[0060] The container 112 may also be representative of a container, canister, pouch, or other storage component, which can be used to collect and manage exudates and other fluids withdrawn from a tissue site. In many environments, a rigid container such as, for example, a container 162, may be preferred or required for collecting, storing, and disposing of fluids. In other environments, fluids may be properly disposed of without rigid container storage, and a re-usable container could reduce waste and costs associated with negative-pressure therapy. In some embodiments, the container 112 may comprise a canister having a collection chamber, a first inlet fluidly coupled to the collection chamber and a first outlet fluidly coupled to the collection chamber and adapted to receive negative pressure from a source of negative pressure. In some embodiments, a first fluid conductor may comprise a first member such as, for example, the conduit 135 fluidly coupled between the first inlet and the tissue interface 108 by the negative-pressure interface described above, and a second member such as, for example, the conduit 126 fluidly coupled between the first outlet and a source of negative pressure whereby the first conductor is adapted to provide negative pressure within the collection chamber to the tissue site.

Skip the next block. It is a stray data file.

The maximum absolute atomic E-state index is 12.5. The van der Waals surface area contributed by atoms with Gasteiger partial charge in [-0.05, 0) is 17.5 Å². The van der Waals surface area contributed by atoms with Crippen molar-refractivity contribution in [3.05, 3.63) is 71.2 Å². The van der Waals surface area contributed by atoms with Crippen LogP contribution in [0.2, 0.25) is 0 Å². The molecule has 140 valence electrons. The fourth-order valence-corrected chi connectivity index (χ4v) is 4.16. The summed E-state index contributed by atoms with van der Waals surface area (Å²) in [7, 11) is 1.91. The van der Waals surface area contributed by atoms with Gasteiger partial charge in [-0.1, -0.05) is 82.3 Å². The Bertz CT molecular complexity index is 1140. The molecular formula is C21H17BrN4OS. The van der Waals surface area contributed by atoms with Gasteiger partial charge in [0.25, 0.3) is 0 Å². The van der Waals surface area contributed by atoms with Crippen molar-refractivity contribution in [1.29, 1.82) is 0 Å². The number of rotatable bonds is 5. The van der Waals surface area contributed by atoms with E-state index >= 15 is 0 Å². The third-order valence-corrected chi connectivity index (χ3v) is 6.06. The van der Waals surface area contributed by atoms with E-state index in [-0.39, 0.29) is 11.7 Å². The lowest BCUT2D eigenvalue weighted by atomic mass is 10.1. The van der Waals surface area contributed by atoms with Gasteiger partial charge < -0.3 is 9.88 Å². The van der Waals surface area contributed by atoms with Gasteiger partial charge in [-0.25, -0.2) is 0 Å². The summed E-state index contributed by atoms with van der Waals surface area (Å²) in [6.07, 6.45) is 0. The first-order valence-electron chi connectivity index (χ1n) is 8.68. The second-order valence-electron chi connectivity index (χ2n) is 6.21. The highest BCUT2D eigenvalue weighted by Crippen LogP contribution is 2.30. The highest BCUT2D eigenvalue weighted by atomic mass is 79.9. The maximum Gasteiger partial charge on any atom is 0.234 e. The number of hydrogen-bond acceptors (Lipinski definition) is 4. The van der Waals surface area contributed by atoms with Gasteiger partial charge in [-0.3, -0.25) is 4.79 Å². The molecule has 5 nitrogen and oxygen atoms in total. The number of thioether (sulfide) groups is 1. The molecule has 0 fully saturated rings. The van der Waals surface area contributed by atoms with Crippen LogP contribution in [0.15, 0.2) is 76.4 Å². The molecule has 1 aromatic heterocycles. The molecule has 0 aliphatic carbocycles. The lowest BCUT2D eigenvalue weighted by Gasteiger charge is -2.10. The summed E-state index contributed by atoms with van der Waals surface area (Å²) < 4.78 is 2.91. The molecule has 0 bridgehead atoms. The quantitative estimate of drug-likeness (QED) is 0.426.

[0061] The therapy system 100 may also comprise a flow regulator such as, for example, a vent regulator 118 fluidly coupled to a source of ambient air to provide a controlled or managed flow of ambient air to the sealed therapeutic environment provided by the dressing 102 and ultimately the tissue site. In some embodiments, the vent regulator 118 may control the flow of ambient fluid to purge fluids and exudates from the sealed therapeutic environment. In some embodiments, the vent regulator 118 may be fluidly coupled by a fluid conductor or vent conduit 145 through the dressing interface 107 to the tissue interface 108. The vent regulator 118 may be configured to fluidly couple the tissue interface 108 to a source of ambient air as indicated by a dashed arrow. In some embodiments, the vent regulator 118 may be disposed within the therapy system 100 rather than being proximate to the dressing 102 so that the air flowing through the vent regulator 118 is less susceptible to accidental blockage during use. In such embodiments, the vent regulator 118 may be positioned proximate the container 112 and/or proximate a source of ambient air where the vent regulator 118 is less likely to be blocked during usage.